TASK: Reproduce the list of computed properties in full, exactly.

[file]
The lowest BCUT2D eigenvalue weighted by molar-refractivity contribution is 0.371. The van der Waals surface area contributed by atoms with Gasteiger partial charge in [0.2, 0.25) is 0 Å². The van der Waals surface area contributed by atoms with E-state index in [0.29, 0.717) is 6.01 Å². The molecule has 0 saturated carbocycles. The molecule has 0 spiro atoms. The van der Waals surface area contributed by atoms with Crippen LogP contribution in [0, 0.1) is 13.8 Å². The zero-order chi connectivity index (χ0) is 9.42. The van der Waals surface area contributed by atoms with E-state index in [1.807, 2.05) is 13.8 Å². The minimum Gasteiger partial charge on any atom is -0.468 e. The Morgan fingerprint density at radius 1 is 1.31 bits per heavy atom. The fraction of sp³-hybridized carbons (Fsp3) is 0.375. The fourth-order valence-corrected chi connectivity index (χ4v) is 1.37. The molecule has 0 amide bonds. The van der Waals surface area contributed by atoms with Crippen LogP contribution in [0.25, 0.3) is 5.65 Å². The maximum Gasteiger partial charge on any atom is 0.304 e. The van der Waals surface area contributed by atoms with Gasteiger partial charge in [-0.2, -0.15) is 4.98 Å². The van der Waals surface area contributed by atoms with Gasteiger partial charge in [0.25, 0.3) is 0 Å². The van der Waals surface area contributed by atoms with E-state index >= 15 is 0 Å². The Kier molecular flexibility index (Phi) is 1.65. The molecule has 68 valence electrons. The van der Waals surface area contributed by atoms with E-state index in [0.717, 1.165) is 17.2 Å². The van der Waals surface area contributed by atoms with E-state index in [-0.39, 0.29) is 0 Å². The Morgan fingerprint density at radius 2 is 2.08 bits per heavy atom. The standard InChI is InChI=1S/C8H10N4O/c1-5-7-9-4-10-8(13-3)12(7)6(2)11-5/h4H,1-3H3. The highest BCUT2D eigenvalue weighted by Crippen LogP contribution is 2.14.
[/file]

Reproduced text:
The lowest BCUT2D eigenvalue weighted by molar-refractivity contribution is 0.371. The van der Waals surface area contributed by atoms with Gasteiger partial charge in [0.2, 0.25) is 0 Å². The van der Waals surface area contributed by atoms with E-state index in [0.29, 0.717) is 6.01 Å². The molecule has 0 saturated carbocycles. The molecule has 0 spiro atoms. The van der Waals surface area contributed by atoms with Crippen LogP contribution in [0, 0.1) is 13.8 Å². The zero-order chi connectivity index (χ0) is 9.42. The van der Waals surface area contributed by atoms with E-state index in [1.807, 2.05) is 13.8 Å². The minimum Gasteiger partial charge on any atom is -0.468 e. The Morgan fingerprint density at radius 1 is 1.31 bits per heavy atom. The fraction of sp³-hybridized carbons (Fsp3) is 0.375. The fourth-order valence-corrected chi connectivity index (χ4v) is 1.37. The molecule has 0 amide bonds. The van der Waals surface area contributed by atoms with Crippen LogP contribution in [0.25, 0.3) is 5.65 Å². The maximum Gasteiger partial charge on any atom is 0.304 e. The van der Waals surface area contributed by atoms with Gasteiger partial charge in [-0.2, -0.15) is 4.98 Å². The van der Waals surface area contributed by atoms with Gasteiger partial charge in [0.25, 0.3) is 0 Å². The van der Waals surface area contributed by atoms with E-state index >= 15 is 0 Å². The Kier molecular flexibility index (Phi) is 1.65. The molecule has 68 valence electrons. The van der Waals surface area contributed by atoms with E-state index in [0.717, 1.165) is 17.2 Å². The van der Waals surface area contributed by atoms with E-state index in [-0.39, 0.29) is 0 Å². The Morgan fingerprint density at radius 2 is 2.08 bits per heavy atom. The standard InChI is InChI=1S/C8H10N4O/c1-5-7-9-4-10-8(13-3)12(7)6(2)11-5/h4H,1-3H3. The highest BCUT2D eigenvalue weighted by Crippen LogP contribution is 2.14.